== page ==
Welcome to the Congo: a taste of chaos


Advertisement
Congo, Democratic Republic of the's flag
Africa » Congo Democratic Republic » East » Goma
July 23rd 2007
Published: July 23rd 2007
Edit Blog Post

Goma
Our venture into the Congo was brief, but definitely an adrenaline rush. Claude (a friend I met at a conference in Cape Town) picked David and I up from the Gisenyi bus station in the afternoon and then after booking our return ride and checking out the beautiful Kivu Sun Hotel, we made the 3 kilometer journey to the Rwandan-Congolese border. The man at the customs office took my passport and questioned me with a smile, 'Why go to Congo? Stay in Rwanda, it is beautiful here.' I couldn't argue with him, Rwanda is one of the most beautiful places I have ever been. The land seems to capture every sense, so much so that at times it is almost overpowering. And as hard as I try, I can't seem to take a photo that captures the essence of Rwanda. Once I get some photos up here, I am sure you all will be commenting how beautiful it is, but I can guarantee you that it is nothing like the real thing. Anyhow, Congo has always been a place of curiosity for me, so I was determined to step into the country, even for only a brief period of time. So, I walked across the border with David and Claude (walking to Congo on foot, pretty cool, right?) and entered the Congolese customs office, if you could call it that. I had been warned about the border crossing by guidebooks and friends who had been through traumatic experiences.

The Democratic Republic of Congo is a place that exploits vulnerability. And as a white woman, or a tourist of any kind, that vulnerability is wide open for being taken advantage of. There is no hiding it, but luckily, Claude walked with me into the office and helped me out while I attempted to obtain a day permit. The first officer we met congratulated Claude on finding such a beautiful wife and bringing her back to the Congo, then he asked for my passport and vanished. A couple minutes later he returned without my passport and started talking to a fellow Congolese about his permit issues. After idly waiting for awhile, I stepped deeper into the office to find my passport lying on the table next to another customs office...nudging Claude a bit I urged him to talk to the man about my passport and see if we could speed up the process. The officer glanced at me, said a few words to Claude, demanded some American dollars and then handed the passport to two women who had been staring at me throughout this entire process. Laughing at Claude with my passport in their hands, they told him I was beautiful and stamped my passport. And like that, I was in the Congo.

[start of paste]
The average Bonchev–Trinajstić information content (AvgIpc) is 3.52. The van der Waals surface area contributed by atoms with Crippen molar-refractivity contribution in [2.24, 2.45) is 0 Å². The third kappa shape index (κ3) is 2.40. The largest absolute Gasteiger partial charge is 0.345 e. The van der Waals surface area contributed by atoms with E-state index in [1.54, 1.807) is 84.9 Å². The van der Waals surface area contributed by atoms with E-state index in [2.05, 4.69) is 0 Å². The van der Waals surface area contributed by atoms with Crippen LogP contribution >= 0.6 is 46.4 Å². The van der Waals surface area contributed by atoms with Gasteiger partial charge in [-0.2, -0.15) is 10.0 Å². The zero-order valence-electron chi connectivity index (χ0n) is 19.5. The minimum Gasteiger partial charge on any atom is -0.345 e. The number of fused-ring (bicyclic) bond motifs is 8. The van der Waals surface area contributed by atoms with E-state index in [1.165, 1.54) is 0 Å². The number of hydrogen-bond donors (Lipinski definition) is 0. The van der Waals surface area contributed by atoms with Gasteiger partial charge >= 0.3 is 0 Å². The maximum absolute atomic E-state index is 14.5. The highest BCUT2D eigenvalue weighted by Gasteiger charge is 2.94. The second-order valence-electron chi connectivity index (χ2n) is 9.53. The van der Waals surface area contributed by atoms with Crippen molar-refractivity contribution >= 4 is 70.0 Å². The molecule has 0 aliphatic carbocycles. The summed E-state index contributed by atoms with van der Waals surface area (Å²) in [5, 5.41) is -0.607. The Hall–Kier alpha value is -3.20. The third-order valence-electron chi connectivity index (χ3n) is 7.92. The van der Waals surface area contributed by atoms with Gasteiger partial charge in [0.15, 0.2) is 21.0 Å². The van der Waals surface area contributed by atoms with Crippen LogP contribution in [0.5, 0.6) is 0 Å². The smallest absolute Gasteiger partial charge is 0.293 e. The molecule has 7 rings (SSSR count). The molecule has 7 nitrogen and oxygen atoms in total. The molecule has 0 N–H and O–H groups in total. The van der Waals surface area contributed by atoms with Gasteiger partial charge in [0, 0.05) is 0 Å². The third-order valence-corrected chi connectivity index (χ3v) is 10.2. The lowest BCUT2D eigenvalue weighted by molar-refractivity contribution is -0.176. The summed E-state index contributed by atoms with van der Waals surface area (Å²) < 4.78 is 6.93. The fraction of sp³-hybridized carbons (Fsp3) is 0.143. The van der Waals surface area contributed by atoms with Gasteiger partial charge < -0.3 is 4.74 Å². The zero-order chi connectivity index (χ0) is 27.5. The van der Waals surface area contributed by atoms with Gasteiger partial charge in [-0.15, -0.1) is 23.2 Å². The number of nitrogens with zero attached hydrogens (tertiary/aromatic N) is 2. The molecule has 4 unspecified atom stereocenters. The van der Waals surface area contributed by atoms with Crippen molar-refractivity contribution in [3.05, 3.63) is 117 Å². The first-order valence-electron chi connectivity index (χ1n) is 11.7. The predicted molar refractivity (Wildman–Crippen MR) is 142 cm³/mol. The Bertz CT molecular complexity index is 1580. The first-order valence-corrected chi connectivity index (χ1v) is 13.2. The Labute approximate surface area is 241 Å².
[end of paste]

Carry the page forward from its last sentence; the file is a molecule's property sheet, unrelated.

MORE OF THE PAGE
The streets of Goma have been in complete ruin since the volcano eruption that devastated the city in 2002. It is estimated that when the lava came down the majority of the Congolese population fled into the lake by boat or across the border into Rwanda. Luckily, the lava leaked down from the top of the mountain slowly, allowing people to escape, but the fate of the town was near doom. Today, Goma is slowly being rebuilt, but the majority of the town is still covered by black lava rock and ash. Aside from the devastation of the volcano the absence of law and order is very apparent within the city. Motorbikes weave in and out of alleyways into the mix of children and cars. As David put it, 'Everyone hustles in the Congo.' Even children as young as six could be seen selling shoes, candy, or cell phone credit. Whatever it takes to survive. At one point driving in Claude's little Suzuki SUV we passed a car weaving in and out of traffic and we all did a double-take. 'That kid must have been 10 years old, I bet he couldn't even touch the pedals.' remarked David in disbelief. No one else seemed to think anything of it, not even the police parading with their machine guns around town; it seems that in the Congo chaos is the norm.

After a long lunch and quickly meeting Claude's many relatives, we decided it was time to head back over the border. The same process as earlier ensued, the officers made comments in a mix of French, KinyaRwanda and Swahili, and the Rwandan officer asked me how I enjoyed my stay in the Congo.

I have to say that Congo still fascinates me. A country the size of Western Europe, but I told the officer honestly that I was glad to be back in Rwanda, back to picturesque Gisenyi, and as Claude put it, compared to Congo, 'back to heaven.'

Advertisement



Tot: 1.076s; Tpl: 0.079s; cc: 7; qc: 44; dbt: 0.0559s; 1; m:saturn w:www (104.131.125.221); sld: 5; ; mem: 1.3mb